BoJack Horseman's second season set an almost impossible standard for itself. Over the course of 12 episodes, Raphael Bob-Waksberg's Netflix comedy nailed the melancholia of more dramatic sitcoms without sacrificing the madcap, visually inventive humor that made the first season work. It was like Bob-Waksberg and his team created an Arrested Development with heart.
Each episode brought something new, from the devastating Bill Cosby-themed satire "Hank After Dark" to the deeply distressing "Escape from L.A." BoJack Horseman became a clinic on how to write about depression in compelling, human-first fashion. It was the best show on both Netflix and TV as a whole in 2015.
The third season, released Friday, is sadly not as good. There are soaring highs this season, but they're stitched together by some mediocre storylines and half-baked decisions. The result is wildly uneven — but BoJack Horseman remains the best show on TV.
(Editor's note: Spoilers ahead for the third season of BoJack Horseman.)
The third season, like those that came before it, centers on a showbiz-related storyline for the protagonist (voiced by Will Arnett). In the first season, he wrote a book with his ghostwriter Diane Nguyen (Alison Brie). During the second, he starred in the feature film Secretariat, only to be replaced by a hologram version of himself in every shot.
This year, after Secretariat got rave reviews, BoJack is thrust into the Oscar race. He enlists the help of publicist Ana Spanikopita (Angela Bassett), but finds himself quickly disillusioned with the process. He seems desperate to convince himself he's worthy of such an honor when he didn't even do the work to get there. If he does get an Oscar nomination, will he feel differently? Will he feel validated as a person? Will it do anything to make him a better person?
Like the other seasons, BoJack's story is anchored by the other characters' plots. Diane and her husband, Mr. Peanutbutter (Paul F. Tompkins) attend couples' therapy after growing apart last season. She also tries her hand at working as a social media coordinator for celebrities. Princess Carolyn (Amy Sedaris), BoJack's agent, struggles to keep her new firm afloat. Todd (Aaron Paul) reconnects with an old friend and starts a ride-sharing business with Mr. Peanutbutter.
If these stories feel disconnected from each other, and especially from BoJack, that's because they are — often to the show's detriment. Frankly, the character arcs just aren't great this season. They often lead to stellar episodes — for example, Princess Carolyn's struggle sparks a heart-to-heart with BoJack in "Best Thing That Ever Happened," a veritable duet of an episode that barely features any characters other than the two of them. But that episode works because it plumbs the characters' rich history to create meaningful tension. Princess Carolyn's tribulations at the firm before, as well as the aftermath of her talk with BoJack, aren't nearly as compelling.
Similarly, while Diane's relationship with Mr. Peanutbutter gives us the stellar abortion episode "Brrap Brrap Pew Pew," there's little of value to be found in their therapy sessions, and little comedy in Diane's social media management. The ride-sharing company story goes absolutely nowhere. Todd's only point of interest all season (over 12 episodes!) is one monologue to BoJack in episode 10, "It's You."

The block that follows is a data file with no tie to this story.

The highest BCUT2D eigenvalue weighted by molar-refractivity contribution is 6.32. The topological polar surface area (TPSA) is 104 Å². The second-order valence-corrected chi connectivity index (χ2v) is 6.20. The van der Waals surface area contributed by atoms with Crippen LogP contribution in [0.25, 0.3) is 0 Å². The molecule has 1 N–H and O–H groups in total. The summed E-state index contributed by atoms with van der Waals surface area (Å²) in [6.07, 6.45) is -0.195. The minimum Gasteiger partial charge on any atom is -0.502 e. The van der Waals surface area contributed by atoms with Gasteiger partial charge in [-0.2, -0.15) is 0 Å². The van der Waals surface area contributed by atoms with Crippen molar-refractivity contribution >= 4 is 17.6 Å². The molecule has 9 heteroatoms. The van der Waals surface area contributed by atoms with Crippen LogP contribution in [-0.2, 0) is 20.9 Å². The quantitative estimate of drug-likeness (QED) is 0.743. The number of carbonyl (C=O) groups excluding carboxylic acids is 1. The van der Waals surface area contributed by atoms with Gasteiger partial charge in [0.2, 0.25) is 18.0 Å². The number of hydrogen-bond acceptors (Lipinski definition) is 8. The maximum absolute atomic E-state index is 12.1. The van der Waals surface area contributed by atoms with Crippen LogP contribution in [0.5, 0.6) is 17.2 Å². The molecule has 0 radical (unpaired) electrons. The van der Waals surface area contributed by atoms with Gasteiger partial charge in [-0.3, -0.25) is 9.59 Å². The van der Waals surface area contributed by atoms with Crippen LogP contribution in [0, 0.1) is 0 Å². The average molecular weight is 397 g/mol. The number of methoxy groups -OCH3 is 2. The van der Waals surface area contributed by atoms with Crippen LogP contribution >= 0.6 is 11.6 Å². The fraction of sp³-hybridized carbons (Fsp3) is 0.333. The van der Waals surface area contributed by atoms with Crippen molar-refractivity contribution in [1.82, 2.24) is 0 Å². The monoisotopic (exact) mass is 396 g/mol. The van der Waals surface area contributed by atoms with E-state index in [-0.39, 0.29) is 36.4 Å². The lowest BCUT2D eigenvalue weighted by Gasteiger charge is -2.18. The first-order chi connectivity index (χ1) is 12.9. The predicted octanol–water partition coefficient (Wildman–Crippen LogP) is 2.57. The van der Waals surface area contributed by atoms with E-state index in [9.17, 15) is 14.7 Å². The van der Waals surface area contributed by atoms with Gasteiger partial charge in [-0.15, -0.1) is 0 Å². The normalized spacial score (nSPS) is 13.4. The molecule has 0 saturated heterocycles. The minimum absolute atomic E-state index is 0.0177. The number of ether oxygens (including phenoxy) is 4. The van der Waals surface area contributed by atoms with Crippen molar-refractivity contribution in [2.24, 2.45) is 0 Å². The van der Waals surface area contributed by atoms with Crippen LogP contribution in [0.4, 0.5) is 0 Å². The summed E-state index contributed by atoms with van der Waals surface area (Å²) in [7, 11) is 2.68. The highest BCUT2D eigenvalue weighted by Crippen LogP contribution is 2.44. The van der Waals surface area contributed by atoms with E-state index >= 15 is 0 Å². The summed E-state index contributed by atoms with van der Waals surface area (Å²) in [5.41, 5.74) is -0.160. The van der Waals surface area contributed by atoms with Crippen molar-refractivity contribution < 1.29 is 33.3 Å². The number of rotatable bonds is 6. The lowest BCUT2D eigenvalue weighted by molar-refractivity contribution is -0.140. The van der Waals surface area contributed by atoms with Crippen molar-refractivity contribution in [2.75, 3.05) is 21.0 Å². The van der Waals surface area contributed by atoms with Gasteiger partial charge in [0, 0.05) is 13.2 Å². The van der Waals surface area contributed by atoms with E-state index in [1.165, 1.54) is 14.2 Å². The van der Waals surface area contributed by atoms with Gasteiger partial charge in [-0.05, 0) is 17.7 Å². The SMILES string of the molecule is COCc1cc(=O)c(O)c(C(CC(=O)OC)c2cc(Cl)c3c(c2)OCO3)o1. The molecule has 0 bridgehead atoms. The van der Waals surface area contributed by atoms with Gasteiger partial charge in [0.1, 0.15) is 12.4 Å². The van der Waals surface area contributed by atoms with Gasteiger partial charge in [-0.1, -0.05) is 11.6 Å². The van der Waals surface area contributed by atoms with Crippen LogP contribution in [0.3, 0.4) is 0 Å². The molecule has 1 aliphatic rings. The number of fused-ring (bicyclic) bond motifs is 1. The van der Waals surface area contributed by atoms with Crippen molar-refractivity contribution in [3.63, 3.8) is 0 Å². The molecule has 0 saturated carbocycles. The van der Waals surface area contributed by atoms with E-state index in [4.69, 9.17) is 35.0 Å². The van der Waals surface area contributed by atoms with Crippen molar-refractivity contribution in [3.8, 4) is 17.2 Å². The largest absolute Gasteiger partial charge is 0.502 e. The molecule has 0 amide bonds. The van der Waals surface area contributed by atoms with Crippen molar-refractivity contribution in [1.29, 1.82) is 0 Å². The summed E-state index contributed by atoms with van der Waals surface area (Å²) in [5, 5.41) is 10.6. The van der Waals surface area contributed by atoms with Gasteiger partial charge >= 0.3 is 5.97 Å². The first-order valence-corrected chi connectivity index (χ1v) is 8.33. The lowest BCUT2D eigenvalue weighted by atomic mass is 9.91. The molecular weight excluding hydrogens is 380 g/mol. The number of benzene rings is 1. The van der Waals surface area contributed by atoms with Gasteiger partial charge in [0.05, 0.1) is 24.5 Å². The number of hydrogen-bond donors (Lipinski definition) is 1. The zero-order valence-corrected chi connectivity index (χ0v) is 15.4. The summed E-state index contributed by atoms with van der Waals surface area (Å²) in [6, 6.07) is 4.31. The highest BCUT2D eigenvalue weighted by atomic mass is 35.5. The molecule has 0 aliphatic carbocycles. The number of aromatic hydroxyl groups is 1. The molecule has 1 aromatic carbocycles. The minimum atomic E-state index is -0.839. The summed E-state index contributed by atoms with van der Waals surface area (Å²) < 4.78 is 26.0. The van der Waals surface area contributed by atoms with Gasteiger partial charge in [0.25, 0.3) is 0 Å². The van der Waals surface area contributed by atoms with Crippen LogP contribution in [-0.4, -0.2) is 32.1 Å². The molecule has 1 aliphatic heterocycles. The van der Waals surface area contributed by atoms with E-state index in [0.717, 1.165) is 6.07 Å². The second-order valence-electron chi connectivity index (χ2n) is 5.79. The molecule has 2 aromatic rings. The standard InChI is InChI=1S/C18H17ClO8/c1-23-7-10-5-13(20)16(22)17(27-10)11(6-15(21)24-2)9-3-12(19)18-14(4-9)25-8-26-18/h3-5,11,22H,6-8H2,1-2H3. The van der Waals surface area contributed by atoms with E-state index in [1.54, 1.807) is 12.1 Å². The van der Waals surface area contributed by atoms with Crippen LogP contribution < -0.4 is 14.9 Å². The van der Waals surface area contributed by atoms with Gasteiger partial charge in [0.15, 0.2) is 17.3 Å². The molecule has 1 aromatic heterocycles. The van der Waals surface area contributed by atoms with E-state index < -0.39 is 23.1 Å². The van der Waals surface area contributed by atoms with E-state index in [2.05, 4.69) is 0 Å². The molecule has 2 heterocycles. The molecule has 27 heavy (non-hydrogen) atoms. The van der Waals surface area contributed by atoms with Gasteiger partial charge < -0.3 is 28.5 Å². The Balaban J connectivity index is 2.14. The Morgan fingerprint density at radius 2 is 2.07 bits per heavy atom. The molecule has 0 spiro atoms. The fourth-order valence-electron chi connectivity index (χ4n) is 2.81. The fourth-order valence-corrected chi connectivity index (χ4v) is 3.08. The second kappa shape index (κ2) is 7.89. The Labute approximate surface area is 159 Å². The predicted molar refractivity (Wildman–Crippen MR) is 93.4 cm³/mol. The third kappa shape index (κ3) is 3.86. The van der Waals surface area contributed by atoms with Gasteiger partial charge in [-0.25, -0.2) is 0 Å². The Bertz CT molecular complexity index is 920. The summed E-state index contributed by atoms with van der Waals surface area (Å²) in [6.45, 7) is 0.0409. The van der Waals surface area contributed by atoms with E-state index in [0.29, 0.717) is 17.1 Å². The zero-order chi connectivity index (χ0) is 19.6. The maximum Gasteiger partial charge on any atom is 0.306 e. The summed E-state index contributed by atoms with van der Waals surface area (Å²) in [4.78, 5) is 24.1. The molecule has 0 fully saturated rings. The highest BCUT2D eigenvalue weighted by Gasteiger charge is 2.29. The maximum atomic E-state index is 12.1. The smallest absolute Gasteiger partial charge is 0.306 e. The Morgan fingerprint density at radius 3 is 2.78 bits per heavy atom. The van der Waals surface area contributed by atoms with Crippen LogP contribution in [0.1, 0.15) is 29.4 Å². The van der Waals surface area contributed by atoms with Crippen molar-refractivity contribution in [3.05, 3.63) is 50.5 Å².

"You can't keep doing this," Todd tells him after he learns BoJack slept with his friend Emily (Abbi Jacobson). "You can't keep doing shitty things and then feel bad about yourself like that makes it OK. You need to be better!"
Todd's monologue and the dialogue BoJack and Princess Carolyn have in "Best Thing That Ever Happened" stand out largely because they're some of the few times this season that characters actually interact with BoJack. The main story of "It's You" and follow-up episode "That's Too Much, Man!" is that BoJack is losing touch with his friends, but that's hard to swallow as a dramatic change when he's barely connected with them all season.
If this all seems hypercritical of the supposed "best show on TV," it's only because BoJack Horseman itself set the standard. Following a nearly perfect season of TV with a flawed one is only going to make the failures feel more disappointing. Luckily, this also makes the successes feel all the more triumphant.
In addition to "Brrap Brrap Pew Pew" and "Best Thing That Ever Happened," there's the stunning almost-silent episode "Fish Out of Water," set at an underwater film festival. There's "Stop the Presses," an episode that almost entirely takes place on a customer service call. And there's the finale, packed with gasp-worthy moments, which includes a character coming out as asexual — a deeply underrepresented group on TV. (Notably, director Amy Winfrey helmed three of these best-of-season episodes, earning her a season MVP award in our book.)
Not every experimental episode works. Flashback installment "The BoJack Horseman Show" gets in some funny digs at the year 2007, but also kicks off a DOA story about BoJack's failed second sitcom that just never amounts to much. But the fact that BoJack Horseman is willing to go there, to try new things, to experiment with form and so regularly achieve greatness — that's what makes this the best show on TV.
Ambition in art should be rewarded, particularly when that ambition pays off. BoJack Horseman could have turned in a strong season with clearer stories and more satisfying payoffs for the viewer, and it would have been enjoyable. But it wouldn't have been BoJack. This show is daring, imaginative and has more to say about Hollywood, pop culture and mental health than anything else on TV. We're lucky to have it, to be able to experience it together, flaws and all.